Tree Sap?

Parking your car underneath a tree can actually do permanent damage to the finish of your car. It seems that we have all experienced parking under a tree and discovering some sap on the hood or trunk of the car. I always thought this was just a minor inconvenience in life and never worried too much about removing the sap. According to Consumer Reports magazine, “Heat accelerates how sap sticks to the paint. The longer you wait, the harder it is to remove.” Sap left on the car can actually eat through the paint.

The magazine recommends using rubbing alcohol and a soft cloth to remove sap. Test it on an inconspicuous area of the car before attacking the sap on the hood. If rubbing alcohol does not seem to work, some specialized cleaners remove both sap and bug stains. As we do with stains on clothing, wash the car after using either of these products. Waxing the car will help to further protect the finish on the car.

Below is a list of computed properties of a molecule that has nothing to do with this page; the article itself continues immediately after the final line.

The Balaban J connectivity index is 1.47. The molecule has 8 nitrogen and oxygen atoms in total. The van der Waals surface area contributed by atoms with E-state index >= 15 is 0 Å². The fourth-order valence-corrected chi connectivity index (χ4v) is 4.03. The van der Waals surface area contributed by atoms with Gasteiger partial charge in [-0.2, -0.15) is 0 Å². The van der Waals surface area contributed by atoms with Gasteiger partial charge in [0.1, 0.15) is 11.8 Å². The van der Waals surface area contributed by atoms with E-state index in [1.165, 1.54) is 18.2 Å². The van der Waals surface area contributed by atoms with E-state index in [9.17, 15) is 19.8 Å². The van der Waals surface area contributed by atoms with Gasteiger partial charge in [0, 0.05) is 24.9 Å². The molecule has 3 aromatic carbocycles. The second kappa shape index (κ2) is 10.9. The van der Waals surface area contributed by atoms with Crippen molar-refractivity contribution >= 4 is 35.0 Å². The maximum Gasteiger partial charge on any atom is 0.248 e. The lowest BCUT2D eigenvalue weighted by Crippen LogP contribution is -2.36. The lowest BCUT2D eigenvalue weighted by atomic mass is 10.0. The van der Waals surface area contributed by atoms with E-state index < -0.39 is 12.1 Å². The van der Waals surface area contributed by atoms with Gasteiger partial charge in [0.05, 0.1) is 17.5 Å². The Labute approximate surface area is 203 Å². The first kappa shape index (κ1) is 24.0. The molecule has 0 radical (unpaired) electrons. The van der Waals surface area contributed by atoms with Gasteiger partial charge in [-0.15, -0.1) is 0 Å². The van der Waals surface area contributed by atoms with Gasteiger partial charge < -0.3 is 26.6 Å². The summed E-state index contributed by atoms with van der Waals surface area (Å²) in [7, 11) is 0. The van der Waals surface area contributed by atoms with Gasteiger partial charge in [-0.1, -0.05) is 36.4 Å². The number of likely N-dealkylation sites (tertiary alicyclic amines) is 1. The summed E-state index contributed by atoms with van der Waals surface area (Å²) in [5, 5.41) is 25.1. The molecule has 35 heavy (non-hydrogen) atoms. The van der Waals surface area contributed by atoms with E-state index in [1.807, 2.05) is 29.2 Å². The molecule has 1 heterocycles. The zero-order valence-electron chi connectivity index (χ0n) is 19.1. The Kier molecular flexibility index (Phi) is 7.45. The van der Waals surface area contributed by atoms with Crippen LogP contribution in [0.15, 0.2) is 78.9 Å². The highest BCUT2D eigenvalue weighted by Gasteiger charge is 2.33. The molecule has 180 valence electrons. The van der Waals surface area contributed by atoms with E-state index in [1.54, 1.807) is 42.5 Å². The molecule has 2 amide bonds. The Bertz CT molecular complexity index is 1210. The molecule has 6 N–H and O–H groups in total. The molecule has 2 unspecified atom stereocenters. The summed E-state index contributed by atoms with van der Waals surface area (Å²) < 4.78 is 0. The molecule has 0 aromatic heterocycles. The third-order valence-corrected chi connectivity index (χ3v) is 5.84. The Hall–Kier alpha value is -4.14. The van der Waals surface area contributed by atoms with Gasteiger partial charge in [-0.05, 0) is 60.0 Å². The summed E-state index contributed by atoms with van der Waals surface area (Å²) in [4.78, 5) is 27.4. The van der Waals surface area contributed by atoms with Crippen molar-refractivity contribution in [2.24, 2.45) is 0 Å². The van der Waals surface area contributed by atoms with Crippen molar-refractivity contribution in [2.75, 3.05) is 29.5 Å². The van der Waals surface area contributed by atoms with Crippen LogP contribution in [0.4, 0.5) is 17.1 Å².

If you find sap on the windows of the car, remove it with a plastic scraper. If necessary, a single edged razor blade can also remove sap. Just be careful not to scratch the glass.

I will look more carefully at my parking spots if I need to park under a tree at my grandsons’ baseball games this summer.



Liz Meimann

I received both my undergraduate and graduate degrees in Food Science at Iowa State University. I love to quilt, sew, cook, and bake. I spent many years gardening, canning, and preserving food for my family when my children were at home.

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